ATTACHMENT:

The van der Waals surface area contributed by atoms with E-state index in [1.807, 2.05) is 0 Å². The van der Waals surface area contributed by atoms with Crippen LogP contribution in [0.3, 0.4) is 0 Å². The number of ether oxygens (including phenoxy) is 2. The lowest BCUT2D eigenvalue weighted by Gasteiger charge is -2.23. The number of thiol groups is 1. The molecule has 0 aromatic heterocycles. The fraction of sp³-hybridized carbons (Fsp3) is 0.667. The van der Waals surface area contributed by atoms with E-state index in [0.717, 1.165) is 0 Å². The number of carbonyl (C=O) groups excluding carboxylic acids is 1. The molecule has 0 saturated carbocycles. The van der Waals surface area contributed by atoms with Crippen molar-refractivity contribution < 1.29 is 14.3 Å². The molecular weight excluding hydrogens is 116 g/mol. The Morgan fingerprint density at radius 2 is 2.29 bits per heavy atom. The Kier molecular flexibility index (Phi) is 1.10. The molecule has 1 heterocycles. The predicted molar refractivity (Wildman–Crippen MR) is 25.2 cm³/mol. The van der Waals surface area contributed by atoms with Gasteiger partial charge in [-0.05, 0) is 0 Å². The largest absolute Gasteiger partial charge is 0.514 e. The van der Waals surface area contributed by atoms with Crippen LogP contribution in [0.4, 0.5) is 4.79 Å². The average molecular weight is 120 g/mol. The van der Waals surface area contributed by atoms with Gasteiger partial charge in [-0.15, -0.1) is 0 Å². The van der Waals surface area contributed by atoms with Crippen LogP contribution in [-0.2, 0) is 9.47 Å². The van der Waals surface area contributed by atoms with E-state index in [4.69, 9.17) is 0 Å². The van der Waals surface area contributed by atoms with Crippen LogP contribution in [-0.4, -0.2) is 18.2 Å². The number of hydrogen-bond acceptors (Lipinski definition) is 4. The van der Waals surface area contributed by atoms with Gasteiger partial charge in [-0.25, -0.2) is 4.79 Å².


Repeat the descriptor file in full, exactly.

The van der Waals surface area contributed by atoms with E-state index in [1.807, 2.05) is 0 Å². The van der Waals surface area contributed by atoms with Crippen LogP contribution in [0.3, 0.4) is 0 Å². The number of ether oxygens (including phenoxy) is 2. The lowest BCUT2D eigenvalue weighted by Gasteiger charge is -2.23. The number of thiol groups is 1. The molecule has 0 aromatic heterocycles. The fraction of sp³-hybridized carbons (Fsp3) is 0.667. The van der Waals surface area contributed by atoms with E-state index in [0.717, 1.165) is 0 Å². The number of carbonyl (C=O) groups excluding carboxylic acids is 1. The molecule has 0 saturated carbocycles. The van der Waals surface area contributed by atoms with Crippen molar-refractivity contribution < 1.29 is 14.3 Å². The molecular weight excluding hydrogens is 116 g/mol. The Morgan fingerprint density at radius 2 is 2.29 bits per heavy atom. The Kier molecular flexibility index (Phi) is 1.10. The molecule has 1 heterocycles. The predicted molar refractivity (Wildman–Crippen MR) is 25.2 cm³/mol. The van der Waals surface area contributed by atoms with Gasteiger partial charge in [-0.05, 0) is 0 Å². The largest absolute Gasteiger partial charge is 0.514 e. The van der Waals surface area contributed by atoms with Crippen LogP contribution in [0.4, 0.5) is 4.79 Å². The average molecular weight is 120 g/mol. The van der Waals surface area contributed by atoms with Gasteiger partial charge in [-0.15, -0.1) is 0 Å². The van der Waals surface area contributed by atoms with Crippen LogP contribution in [-0.2, 0) is 9.47 Å². The van der Waals surface area contributed by atoms with E-state index in [4.69, 9.17) is 0 Å². The van der Waals surface area contributed by atoms with Crippen LogP contribution in [-0.4, -0.2) is 18.2 Å². The number of hydrogen-bond acceptors (Lipinski definition) is 4. The van der Waals surface area contributed by atoms with Gasteiger partial charge in [-0.25, -0.2) is 4.79 Å².